Low wages force state employees to find new jobs
By Larrison Campbell
With salaries for direct care workers starting at just under $16,000 a year, the Mississippi State Departments of Health and Mental Health struggle to keep these employees from leaving their agencies for higher-paying private sector jobs, agency administrators told legislators Wednesday at the Capitol in Jackson.
The Department of Mental Health, where approximately 2,900 of its 7,147 employees are direct care workers, has been hit the hardest. The turnover rate for the department is 49 percent, the highest of any state agency. Kelly Breland, director of the bureau of administration at the Department of Mental Health, asked the legislators to consider raising the salaries for these workers, calling them the “heart” of the mental health department.
“They’re like the older brother or sister to these individuals,” Breland said. Direct care workers are trained to recognize symptoms of aggression and to de-escalate an emotionally unstable patient, he said, but they also handle everyday tasks such as taking patients to appointments, helping them interact with others and even brushing their teeth.
“Anything that can be done with the patient, direct care workers are at the center of it, making sure things go well,” Breland said.
Wednesday’s sessions, conducted
by the Legislature’s tax and budget working groups and designed to assess the state’s tax structure and 13 state agency budgets, focused on personnel issues. In addition to the Departments of Health and Mental Health, the legislators heard from the Department of Human Services and Child Protective Services. The working groups held their first round of meetings with state agency officials last month.
Direct care workers at the health and mental health agencies are among the lowest paid in state government, with salaries for trainees starting at $15,898. After finishing a 12-month course, trainees are promoted to direct care worker with a salary of $17,409.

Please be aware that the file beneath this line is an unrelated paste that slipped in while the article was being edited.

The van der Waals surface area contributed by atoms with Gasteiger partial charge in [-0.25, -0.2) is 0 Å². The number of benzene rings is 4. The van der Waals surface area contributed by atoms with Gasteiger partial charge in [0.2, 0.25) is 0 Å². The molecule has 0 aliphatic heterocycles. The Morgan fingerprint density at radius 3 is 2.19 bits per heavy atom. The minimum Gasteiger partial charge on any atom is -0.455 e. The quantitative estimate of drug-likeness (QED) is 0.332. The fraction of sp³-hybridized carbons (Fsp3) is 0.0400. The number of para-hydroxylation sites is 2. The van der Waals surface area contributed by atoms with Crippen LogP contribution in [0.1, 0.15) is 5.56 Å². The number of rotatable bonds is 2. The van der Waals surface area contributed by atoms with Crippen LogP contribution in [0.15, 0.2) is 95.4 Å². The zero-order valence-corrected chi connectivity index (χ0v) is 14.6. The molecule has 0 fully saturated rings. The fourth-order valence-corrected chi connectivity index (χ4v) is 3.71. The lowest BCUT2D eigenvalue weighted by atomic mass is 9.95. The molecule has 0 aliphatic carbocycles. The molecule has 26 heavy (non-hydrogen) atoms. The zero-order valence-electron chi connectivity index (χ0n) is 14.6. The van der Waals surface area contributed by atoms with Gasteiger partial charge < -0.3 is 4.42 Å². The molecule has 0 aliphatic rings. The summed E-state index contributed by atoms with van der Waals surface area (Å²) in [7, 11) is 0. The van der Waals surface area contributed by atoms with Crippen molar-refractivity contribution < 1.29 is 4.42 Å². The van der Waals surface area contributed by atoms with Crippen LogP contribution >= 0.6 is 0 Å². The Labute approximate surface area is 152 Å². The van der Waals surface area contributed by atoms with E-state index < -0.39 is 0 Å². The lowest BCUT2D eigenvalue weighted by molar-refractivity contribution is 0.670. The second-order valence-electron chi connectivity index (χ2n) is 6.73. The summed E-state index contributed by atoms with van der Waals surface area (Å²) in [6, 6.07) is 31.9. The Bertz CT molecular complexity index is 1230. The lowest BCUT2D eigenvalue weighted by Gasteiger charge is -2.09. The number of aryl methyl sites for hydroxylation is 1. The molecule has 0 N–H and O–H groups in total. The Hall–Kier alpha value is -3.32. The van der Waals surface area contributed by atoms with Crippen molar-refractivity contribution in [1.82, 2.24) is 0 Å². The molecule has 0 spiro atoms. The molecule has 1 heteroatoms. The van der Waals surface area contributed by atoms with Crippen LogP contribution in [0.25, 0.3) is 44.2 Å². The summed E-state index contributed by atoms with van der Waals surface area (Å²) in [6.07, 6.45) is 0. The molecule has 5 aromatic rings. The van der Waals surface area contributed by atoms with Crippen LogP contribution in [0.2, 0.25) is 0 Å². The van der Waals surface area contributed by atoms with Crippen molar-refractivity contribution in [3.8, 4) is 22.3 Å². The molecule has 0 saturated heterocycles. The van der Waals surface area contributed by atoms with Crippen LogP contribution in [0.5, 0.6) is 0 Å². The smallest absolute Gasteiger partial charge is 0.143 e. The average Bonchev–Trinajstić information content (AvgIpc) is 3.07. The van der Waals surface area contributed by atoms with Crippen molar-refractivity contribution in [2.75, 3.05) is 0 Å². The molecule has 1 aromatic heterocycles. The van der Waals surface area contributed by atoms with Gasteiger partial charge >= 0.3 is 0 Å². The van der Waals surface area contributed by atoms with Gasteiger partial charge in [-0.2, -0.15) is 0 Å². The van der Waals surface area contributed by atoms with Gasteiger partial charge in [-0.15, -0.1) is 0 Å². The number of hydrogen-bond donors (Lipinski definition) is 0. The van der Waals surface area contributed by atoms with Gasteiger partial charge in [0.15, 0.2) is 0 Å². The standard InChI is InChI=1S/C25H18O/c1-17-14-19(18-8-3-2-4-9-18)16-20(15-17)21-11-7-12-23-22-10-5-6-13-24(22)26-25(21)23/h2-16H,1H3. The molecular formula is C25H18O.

This training, which qualifies them as certified nursing assistants, also makes it easier for them to get higher-paid jobs in the private sector. And they frequently do. More than 62 percent of direct care workers at Mississippi State Hospital leave within the first year of employment, according to Bo Chastain, the hospital’s director. That’s the highest turnover rate of any position in state government, Chastain said in an exclusive conversation with Mississippi Today on Tuesday.
“And with turnover that’s the thing, you tend to always be in training mode. And the just-trained people are training new employees,” Chastain said. “When you’ve got 62 percent turnover that means the majority of the people at work are learning the job.”
“It’s always been a challenge to fight the turnover in direct care staff,” he said. “I believe it’s gotten worse in the last few years as their salary becomes less and less competitive.”
In an effort to combat this, at Wednesday’s legislative budget sessions, the Department of Mental Health passed out sheets with the State Personnel Board’s annual salary realignment recommendations. These are based on public sector wages in neighboring states and private sector wages in Mississippi. Starting salaries for direct care workers in Tennessee are $19,440 and $20,788 in Arkansas.
Under the realignment recommendations, the salary for a direct care trainee in Mississippi would increase to $18,283 and the salary of a direct care worker would be $20,020, an increase of $2,384 and $2,614, respectively.
Training is costly
Training new employees is expensive, too. The Department of Mental Health estimates that turnover costs the department between $2,300 and $2,600 per employee.